Veer is supposed to be one out of the many brave patriots who fought for India’s freedom. Belonging to the Pindaris, he is a warrior, brought up to become one of the toughest and bravest.
Prithvi Singh (Mithun Chakroborty) trains his son with the goal of avenging an old betrayal, by the King of Madhavgarh (Jackie Shroff), and ultimately overthrowing the British regime. Uneducated himself, he believes that thinking like the British is vital in order to defeat them. Veer and his brother Punya (Sohail Khan) are sent to London, against his wishes, as he is desperate to find a Princess, who he falls in love with in India at just a mere glance. Coincidentally, he finds her in London! Although Yashodhara is a royal, it turns out she studies in the same school as Veer.
As the two fall in love, there is a lot of clowning around, songs and fantasy sequences galore. Veer and Punya become gentlemen, get makeovers and gel with the British and are accepted despite the broken English and the fact they are Indian. Veer writes regularly to his (uneducated) father who can miraculously read, while Punya hits on the gori mems. Veer is despised by Yashodhara’s brother for being a ‘bloody Indian’ even though he himself is an Indian who willingly lets the British walk all over him.
When the time comes to meet Yashodhara’s father, he discovers it’s his father’s archenemy- King of Madhavgarh. The Prince figures this out which leads to a fight where Veer kills him. He returns to India after promising the Princess that visiting Madhavgarh was on his agenda, not only to win back land but also to marry her. In the absence of another heir, Yashodhara replaces her brother as Yuvragi and takes the oath to be loyal to her kingdom above anything (read Veer).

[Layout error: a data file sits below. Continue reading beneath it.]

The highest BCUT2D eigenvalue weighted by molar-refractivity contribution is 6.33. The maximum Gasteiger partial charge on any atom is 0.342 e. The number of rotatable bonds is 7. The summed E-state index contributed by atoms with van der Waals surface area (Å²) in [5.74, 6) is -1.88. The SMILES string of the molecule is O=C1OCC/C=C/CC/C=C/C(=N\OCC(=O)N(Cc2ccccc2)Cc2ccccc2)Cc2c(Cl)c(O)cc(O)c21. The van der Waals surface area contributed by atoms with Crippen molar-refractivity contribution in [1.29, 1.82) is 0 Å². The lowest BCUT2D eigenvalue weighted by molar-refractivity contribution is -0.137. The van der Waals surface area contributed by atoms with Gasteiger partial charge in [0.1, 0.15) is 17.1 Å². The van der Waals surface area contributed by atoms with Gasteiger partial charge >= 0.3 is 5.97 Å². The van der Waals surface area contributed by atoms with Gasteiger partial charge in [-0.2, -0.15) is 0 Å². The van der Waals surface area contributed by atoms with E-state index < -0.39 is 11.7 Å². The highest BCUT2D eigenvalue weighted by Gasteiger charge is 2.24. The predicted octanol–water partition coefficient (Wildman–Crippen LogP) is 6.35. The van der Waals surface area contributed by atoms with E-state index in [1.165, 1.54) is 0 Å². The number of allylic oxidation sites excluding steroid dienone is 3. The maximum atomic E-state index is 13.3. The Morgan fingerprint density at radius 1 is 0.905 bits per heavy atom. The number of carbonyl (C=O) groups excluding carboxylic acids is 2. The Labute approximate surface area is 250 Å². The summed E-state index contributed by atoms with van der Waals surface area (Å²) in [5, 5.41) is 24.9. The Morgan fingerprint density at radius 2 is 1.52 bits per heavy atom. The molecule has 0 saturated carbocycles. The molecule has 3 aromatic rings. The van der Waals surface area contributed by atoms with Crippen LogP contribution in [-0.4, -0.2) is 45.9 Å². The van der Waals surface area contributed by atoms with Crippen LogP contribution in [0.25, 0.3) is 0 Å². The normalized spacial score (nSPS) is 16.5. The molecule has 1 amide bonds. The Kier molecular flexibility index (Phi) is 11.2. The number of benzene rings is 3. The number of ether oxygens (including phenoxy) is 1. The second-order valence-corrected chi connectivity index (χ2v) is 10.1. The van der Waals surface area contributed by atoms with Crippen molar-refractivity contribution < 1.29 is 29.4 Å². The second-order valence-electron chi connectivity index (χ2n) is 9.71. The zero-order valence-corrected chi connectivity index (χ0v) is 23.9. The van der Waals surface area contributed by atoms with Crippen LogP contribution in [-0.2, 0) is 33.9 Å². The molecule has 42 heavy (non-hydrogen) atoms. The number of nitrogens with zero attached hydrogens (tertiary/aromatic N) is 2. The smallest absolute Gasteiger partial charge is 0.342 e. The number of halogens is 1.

Prithvi is seemingly overjoyed that his son is in love with the enemy and encourages him to go get her. Veer enters Madhavgarh under the disguise of a Prince. He works out a coup in order to conquer the kingdom yet managing to marry the Princess. A battle ensues, which involves quite a few confrontations and the story of Veer becomes a part of history.
The movie has no flow and seems quite confused. Sohail and Salman make constipated expressions, and are helped by weird background noises. The romance falls flat and the dialogues don’t help. The dramatic direction fails miserably and the dubbing is way off. The wardrobe is as confused about its origin as the movie is about its genre. For a diehard patriot, Veer seems to love the British look well enough even after returning to India and when he gets into warrio- mode, his hair magically grows. The music is mediocre and all songs seem to have similar tunes.
It’s quite an effort sitting through the movie and Salman’s body is no saving grace.
Contributed by Raashi Malhotra